Tanzania: Alcohol Fuels NCDs Epidemic
As the Tanzanian government struggles to find solutions to effectively control Non-Communicable Diseases (NCDs), health experts highlight the role of alcohol and urge alcohol policy formulation and implementation in the country.
The Tanzania Public Health Association, a partner of the Swedish IOGT-NTO Movement’s development assistance work, has warned that alcohol is increasingly fuelling the NCDs epidemic in the country. NCDs have become the biggest killer in Tanzania and alcohol use has been increasing in recent years. Alcohol is easily and widely available and children are exposed the alcohol marketing and the presence of alcohol everywhere.
The chairman of TPHA Dr Mashombo Mkamba explained the diseases alcohol causes: liver disease, cancers, cardiovascular diseases, diabetes and obesity, as well as kidney failure, to name a few. Alcohol also causes harm to others than the alcohol user themselves, such as foetal alcohol spectrum disorder, violence, road traffic injuries or accidents.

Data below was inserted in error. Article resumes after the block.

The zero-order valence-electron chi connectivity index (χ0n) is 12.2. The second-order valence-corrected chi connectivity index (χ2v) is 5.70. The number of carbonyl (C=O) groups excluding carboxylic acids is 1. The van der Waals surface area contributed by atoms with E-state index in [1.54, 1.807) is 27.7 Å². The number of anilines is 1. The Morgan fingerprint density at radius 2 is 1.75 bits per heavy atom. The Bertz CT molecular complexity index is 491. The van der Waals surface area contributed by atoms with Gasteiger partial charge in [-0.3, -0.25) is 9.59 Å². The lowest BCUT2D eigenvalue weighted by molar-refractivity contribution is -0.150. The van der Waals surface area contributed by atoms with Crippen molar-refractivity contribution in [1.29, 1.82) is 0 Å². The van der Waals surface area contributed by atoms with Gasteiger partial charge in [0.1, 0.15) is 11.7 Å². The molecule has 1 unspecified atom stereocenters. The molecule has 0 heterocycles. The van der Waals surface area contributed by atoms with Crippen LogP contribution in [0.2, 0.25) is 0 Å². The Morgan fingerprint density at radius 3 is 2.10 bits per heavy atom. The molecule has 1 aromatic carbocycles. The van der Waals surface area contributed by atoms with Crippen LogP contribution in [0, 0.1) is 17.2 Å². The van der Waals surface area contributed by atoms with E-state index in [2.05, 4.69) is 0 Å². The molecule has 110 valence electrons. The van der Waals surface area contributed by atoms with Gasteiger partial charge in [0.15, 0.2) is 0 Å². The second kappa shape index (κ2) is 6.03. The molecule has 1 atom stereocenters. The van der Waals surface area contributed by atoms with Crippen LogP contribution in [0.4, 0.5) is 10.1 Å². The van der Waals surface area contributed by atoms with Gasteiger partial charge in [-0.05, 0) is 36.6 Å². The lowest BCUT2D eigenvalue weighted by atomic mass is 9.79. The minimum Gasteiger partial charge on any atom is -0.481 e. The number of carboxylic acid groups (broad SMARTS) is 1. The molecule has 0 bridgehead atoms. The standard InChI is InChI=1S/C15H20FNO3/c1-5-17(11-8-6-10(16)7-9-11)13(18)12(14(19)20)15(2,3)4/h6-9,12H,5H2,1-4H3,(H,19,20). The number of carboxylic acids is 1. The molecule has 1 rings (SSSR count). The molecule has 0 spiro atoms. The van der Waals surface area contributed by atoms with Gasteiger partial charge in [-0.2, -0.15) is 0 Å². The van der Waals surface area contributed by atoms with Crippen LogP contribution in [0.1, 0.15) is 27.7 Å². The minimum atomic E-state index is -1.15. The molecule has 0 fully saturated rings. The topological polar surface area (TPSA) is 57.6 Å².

Economic, social, health costs are huge
The Tanzanian society carries a heavy burden of alcohol harm and related costs. IOGT International member organization TAAnet (Tanzania Network Against Alcohol Abuse) highlighted that alcohol-related mortality exceed deaths from HIV/ AIDS, tuberculosis and diabetes combined.
In Tanzania, almost 64% of the adult population abstains from alcohol use every year. But per capita consumption among those who do consume alcohol is very high: almost 26 liters per person, per year. And globally, Tanzania ranks among the countries with the highest rate of years of lives lost due to alcohol.
TPHA and TAAnet call for urgent government action.
To help achieve the Sustainable Development Goals, they urge the formulation and implementation of an evidence-based alcohol policy, including regulation of availability, marketing and price as well as health warning labelling.